Chasmac is a semi-retired guitar teacher who has taught in various schools in London and elsewhere for over 30 years.
Lady Laiton's Almain is an Elizabethan, Renaissance Period lute composition by John Dowland that, like a lot of his lute pieces, has found its way into the classical guitar repertoire. It's around intermediate level of difficulty, and, unusually for him, it's quite a cheerful piece.
The video contains the score, which you should view in full screen mode with HD playback quality if possible to ensure it displays clearly. See the image below if you're not sure how to select the quality settings on YouTube videos. The soundtrack is an audio rendition of the MIDI file generated by Finale (the notation software used to create the score) so that you can hear what it's supposed to sound like if your sight-reading skills aren't quite at that level.
The score below the video is a static version of the same score. If necessary, you can enlarge any staff line of the score by clicking on it. You can also download a PDF copy of it via the link below the score.
John Dowland - Lady Laiton's Almain
Download as PDF File
Click to view and download Lady Laiton's Almain PDF as a free file for offline viewing and printing.
Study Notes for Learners
An almain (also called alman, or allemande) is a 16th century courtly dance that is believed to have originated in Germany. Music being written for them outlasted the Renaissance Period and survived well into the Baroque Period. J.S. Bach, the most famous Baroque composer of all, composed quite a few of them.
The fretting-hand fingering is shown as a suggestion, although in some places you don't really have a choice. I haven't suggested picking-hand fingering as I don't feel it's necessary. If you have the skill to play this intermediate level piece, you certainly have the skill to use the most practical picking-hand fingering. If you're a fingerstyle guitarist unfamiliar with standard classical technique, the rule is to avoid using the same picking-hand finger twice in succession. Constantly alternating your fingers when you have to play successive notes on the same string makes for greater fluency. Exceptions to the rule are made for the thumb playing bass notes or fingers playing chords of three or four notes.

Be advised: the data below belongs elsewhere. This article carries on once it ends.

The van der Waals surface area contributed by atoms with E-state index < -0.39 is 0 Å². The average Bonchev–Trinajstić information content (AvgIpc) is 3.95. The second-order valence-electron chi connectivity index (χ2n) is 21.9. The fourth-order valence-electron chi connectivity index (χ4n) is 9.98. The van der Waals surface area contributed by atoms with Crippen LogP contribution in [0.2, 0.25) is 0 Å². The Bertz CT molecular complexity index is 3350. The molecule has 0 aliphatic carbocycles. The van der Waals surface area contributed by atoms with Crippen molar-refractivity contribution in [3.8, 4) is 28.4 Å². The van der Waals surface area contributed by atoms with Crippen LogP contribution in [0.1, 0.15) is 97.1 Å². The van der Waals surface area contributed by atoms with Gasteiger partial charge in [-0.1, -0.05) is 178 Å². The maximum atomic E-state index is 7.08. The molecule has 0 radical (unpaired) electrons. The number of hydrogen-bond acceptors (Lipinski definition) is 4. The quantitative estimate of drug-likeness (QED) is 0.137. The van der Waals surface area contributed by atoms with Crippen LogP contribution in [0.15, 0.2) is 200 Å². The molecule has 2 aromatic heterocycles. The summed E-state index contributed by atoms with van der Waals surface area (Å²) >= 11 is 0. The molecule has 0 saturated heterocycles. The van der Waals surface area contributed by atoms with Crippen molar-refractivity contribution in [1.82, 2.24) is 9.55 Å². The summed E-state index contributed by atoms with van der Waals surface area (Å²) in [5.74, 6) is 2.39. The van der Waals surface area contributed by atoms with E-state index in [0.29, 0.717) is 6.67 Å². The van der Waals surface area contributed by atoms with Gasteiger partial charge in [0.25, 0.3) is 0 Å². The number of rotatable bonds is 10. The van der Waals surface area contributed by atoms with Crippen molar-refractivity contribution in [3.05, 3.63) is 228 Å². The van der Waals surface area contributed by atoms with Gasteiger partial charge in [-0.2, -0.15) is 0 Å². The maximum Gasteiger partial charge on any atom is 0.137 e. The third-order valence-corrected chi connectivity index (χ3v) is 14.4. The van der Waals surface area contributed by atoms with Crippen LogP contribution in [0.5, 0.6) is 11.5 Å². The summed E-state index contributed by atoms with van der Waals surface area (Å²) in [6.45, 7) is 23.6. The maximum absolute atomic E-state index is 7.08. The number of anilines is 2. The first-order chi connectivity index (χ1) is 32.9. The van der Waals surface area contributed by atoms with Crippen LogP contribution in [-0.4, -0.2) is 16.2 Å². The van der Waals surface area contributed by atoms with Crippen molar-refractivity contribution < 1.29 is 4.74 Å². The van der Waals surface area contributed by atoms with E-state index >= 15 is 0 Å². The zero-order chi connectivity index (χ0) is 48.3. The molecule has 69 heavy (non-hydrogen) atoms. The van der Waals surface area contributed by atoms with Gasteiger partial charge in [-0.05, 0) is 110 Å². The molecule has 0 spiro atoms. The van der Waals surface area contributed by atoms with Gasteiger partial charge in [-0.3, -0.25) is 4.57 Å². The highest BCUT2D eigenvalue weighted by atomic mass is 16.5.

These are marked above the standard notation staff in Roman numerals wherever barred chord shapes are needed. Tab readers should make a note of them, too, because they let you know which fretting-hand fingers to use for notes on that fret or higher.
As you can hear in the audio track, rolling or spreading some of the chords can make for a more lute-like effect. Don't do it on every chord, though. Another lute-like effect can be achieved by playing it with a capo on the 3rd fret. Renaissance 'lute to guitar' transcriptions, unlike most guitar pieces of the later classical period, also sound good on the steel strings of an acoustic guitar.
Lady Laiton's Almain - Key and Chords
The key of Lady Laiton's Almain is E major, and the chords used, including those formed by the combination of melody and bass lines, are shown in the chart.
Basically, it alternates between the tonic or 'home' chord, E major and the dominant chord, B major. Mostly it moves between them quite directly, but it also sometimes takes a more interesting route via C sharp minor and F sharp minor.
E G# B
Tonic (Home chord)
B D# F#
Dominant, (leading home)
A C# E
C# E G#
F# A C#
A# C# E
Secondary leading tone
Based on the first note of the scale of the almain's key of E major, the tonic chord is E major. It's the home chord that the music always returns to, and it provides an end to the almain with the appropriate feeling of finality that only the tonic chord is capable of.
The dominant chord is the chord built on the 5th scale degree of the key, which makes it B major in this case. It leads back home to the tonic chord naturally and forcefully.
The subdominant chord is A major. It's the chord built on the 4th scale degree of the key. One of the subdominant's commonest functions in music is to act as as a pre-dominant chord. That is, it leads naturally to the dominant chord, as is the case in Lady Laiton's Almain.
The submediant chord (C# minor) is built on the 6th scale degree of the key. As here, it often acts as a tonic substitute, similar in sound to the tonic chord as it has two notes in common with it (E and G# in this key of E major). But it's different enough to sound unsettled and interesting when used in the right context.
The supertonic chord (F# minor) is built on the 2nd scale degree of the key of E major. Its function, like the subdominant, is to lead to the dominant chord.
Secondary Leading Note Diminished
This is the chord built on the 7th scale degree of another key. It occurs on the last beat of bar 3 (ignoring the pick-up bar) as notes C#, A# and E. So it's an inverted A# diminished chord. It leads strongly to the dominant chord B major.
John Dowland (1563-1626) was an English, Elizabethan-era lutenist and composer who published a lot of lute music that transcribes very nicely for guitar, and there are many classical or fingerstyle guitar transcriptions of Dowland's lute music available. They were originally written as tributes to, or commissions from various English aristocrats and royalty including Queen Elizabeth I, herself (Queen Elizabeth's Galliard). He never worked at the court of Queen Elizabeth, though, due in part to religious differences, but worked at the court of the King of Denmark.
© 2014 chasmac